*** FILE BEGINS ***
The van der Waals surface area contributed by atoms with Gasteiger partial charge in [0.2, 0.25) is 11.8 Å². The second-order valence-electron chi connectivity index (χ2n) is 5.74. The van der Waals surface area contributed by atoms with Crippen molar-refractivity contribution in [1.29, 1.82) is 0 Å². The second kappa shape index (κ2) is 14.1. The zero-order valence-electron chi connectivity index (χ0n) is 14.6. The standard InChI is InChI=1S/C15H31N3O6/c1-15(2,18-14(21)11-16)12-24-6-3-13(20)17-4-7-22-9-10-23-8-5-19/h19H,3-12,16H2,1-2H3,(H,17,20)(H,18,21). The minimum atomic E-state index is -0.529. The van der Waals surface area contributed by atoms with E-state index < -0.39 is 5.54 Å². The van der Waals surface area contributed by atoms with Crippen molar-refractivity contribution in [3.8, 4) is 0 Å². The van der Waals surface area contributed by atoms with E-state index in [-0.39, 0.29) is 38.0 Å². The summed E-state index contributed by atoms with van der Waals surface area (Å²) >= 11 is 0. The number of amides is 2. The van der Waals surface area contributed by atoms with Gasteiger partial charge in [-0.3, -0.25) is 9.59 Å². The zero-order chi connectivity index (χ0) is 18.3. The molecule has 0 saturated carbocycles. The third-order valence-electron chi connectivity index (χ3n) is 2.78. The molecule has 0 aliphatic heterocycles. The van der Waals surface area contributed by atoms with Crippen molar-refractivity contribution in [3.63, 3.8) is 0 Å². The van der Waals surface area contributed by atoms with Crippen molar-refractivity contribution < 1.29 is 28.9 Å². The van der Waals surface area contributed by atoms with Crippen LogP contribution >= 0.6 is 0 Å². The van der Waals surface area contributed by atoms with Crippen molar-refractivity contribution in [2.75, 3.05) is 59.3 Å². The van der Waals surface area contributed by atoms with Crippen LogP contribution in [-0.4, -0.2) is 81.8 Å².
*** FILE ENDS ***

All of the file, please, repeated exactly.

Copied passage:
The van der Waals surface area contributed by atoms with Gasteiger partial charge in [0.2, 0.25) is 11.8 Å². The second-order valence-electron chi connectivity index (χ2n) is 5.74. The van der Waals surface area contributed by atoms with Crippen molar-refractivity contribution in [1.29, 1.82) is 0 Å². The second kappa shape index (κ2) is 14.1. The zero-order valence-electron chi connectivity index (χ0n) is 14.6. The standard InChI is InChI=1S/C15H31N3O6/c1-15(2,18-14(21)11-16)12-24-6-3-13(20)17-4-7-22-9-10-23-8-5-19/h19H,3-12,16H2,1-2H3,(H,17,20)(H,18,21). The minimum atomic E-state index is -0.529. The van der Waals surface area contributed by atoms with E-state index < -0.39 is 5.54 Å². The van der Waals surface area contributed by atoms with Crippen molar-refractivity contribution in [3.8, 4) is 0 Å². The van der Waals surface area contributed by atoms with E-state index in [-0.39, 0.29) is 38.0 Å². The summed E-state index contributed by atoms with van der Waals surface area (Å²) >= 11 is 0. The number of amides is 2. The van der Waals surface area contributed by atoms with Gasteiger partial charge in [-0.3, -0.25) is 9.59 Å². The zero-order chi connectivity index (χ0) is 18.3. The molecule has 0 saturated carbocycles. The third-order valence-electron chi connectivity index (χ3n) is 2.78. The molecule has 0 aliphatic heterocycles. The van der Waals surface area contributed by atoms with Crippen molar-refractivity contribution in [3.63, 3.8) is 0 Å². The van der Waals surface area contributed by atoms with Crippen molar-refractivity contribution < 1.29 is 28.9 Å². The van der Waals surface area contributed by atoms with Crippen LogP contribution >= 0.6 is 0 Å². The van der Waals surface area contributed by atoms with Crippen molar-refractivity contribution in [2.75, 3.05) is 59.3 Å². The van der Waals surface area contributed by atoms with Crippen LogP contribution in [-0.4, -0.2) is 81.8 Å².